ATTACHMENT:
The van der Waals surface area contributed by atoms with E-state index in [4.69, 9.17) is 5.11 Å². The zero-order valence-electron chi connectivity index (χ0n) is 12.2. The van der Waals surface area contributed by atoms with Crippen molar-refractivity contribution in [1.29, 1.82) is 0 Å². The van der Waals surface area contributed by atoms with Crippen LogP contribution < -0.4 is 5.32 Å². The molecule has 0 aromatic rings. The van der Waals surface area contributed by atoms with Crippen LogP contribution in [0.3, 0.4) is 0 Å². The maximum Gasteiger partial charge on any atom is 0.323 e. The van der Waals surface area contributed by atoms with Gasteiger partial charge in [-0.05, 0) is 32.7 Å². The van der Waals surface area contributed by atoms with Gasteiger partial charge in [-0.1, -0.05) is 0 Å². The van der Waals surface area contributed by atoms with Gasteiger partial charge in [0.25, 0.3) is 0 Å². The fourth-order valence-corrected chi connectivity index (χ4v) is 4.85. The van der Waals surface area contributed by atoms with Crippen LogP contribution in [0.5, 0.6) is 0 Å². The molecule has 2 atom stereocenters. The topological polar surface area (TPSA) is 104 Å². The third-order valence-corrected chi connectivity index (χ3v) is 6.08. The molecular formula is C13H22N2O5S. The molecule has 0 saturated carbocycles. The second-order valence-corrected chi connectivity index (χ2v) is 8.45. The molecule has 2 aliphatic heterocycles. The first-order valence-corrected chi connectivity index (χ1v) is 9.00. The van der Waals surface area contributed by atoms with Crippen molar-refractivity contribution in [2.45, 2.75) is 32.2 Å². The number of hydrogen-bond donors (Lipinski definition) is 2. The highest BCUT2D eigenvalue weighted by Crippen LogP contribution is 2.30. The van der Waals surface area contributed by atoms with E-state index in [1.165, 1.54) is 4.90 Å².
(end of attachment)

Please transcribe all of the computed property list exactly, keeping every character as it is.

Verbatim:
The van der Waals surface area contributed by atoms with E-state index in [4.69, 9.17) is 5.11 Å². The zero-order valence-electron chi connectivity index (χ0n) is 12.2. The van der Waals surface area contributed by atoms with Crippen molar-refractivity contribution in [1.29, 1.82) is 0 Å². The van der Waals surface area contributed by atoms with Crippen LogP contribution < -0.4 is 5.32 Å². The molecule has 0 aromatic rings. The van der Waals surface area contributed by atoms with Crippen LogP contribution in [0.3, 0.4) is 0 Å². The maximum Gasteiger partial charge on any atom is 0.323 e. The van der Waals surface area contributed by atoms with Gasteiger partial charge in [-0.05, 0) is 32.7 Å². The van der Waals surface area contributed by atoms with Gasteiger partial charge in [-0.1, -0.05) is 0 Å². The van der Waals surface area contributed by atoms with Gasteiger partial charge in [0.25, 0.3) is 0 Å². The fourth-order valence-corrected chi connectivity index (χ4v) is 4.85. The van der Waals surface area contributed by atoms with Crippen LogP contribution in [0.5, 0.6) is 0 Å². The molecule has 2 atom stereocenters. The topological polar surface area (TPSA) is 104 Å². The third-order valence-corrected chi connectivity index (χ3v) is 6.08. The molecular formula is C13H22N2O5S. The molecule has 0 saturated carbocycles. The second-order valence-corrected chi connectivity index (χ2v) is 8.45. The molecule has 2 aliphatic heterocycles. The first-order valence-corrected chi connectivity index (χ1v) is 9.00. The van der Waals surface area contributed by atoms with Crippen molar-refractivity contribution in [2.45, 2.75) is 32.2 Å². The number of hydrogen-bond donors (Lipinski definition) is 2. The highest BCUT2D eigenvalue weighted by Crippen LogP contribution is 2.30. The van der Waals surface area contributed by atoms with E-state index in [1.165, 1.54) is 4.90 Å².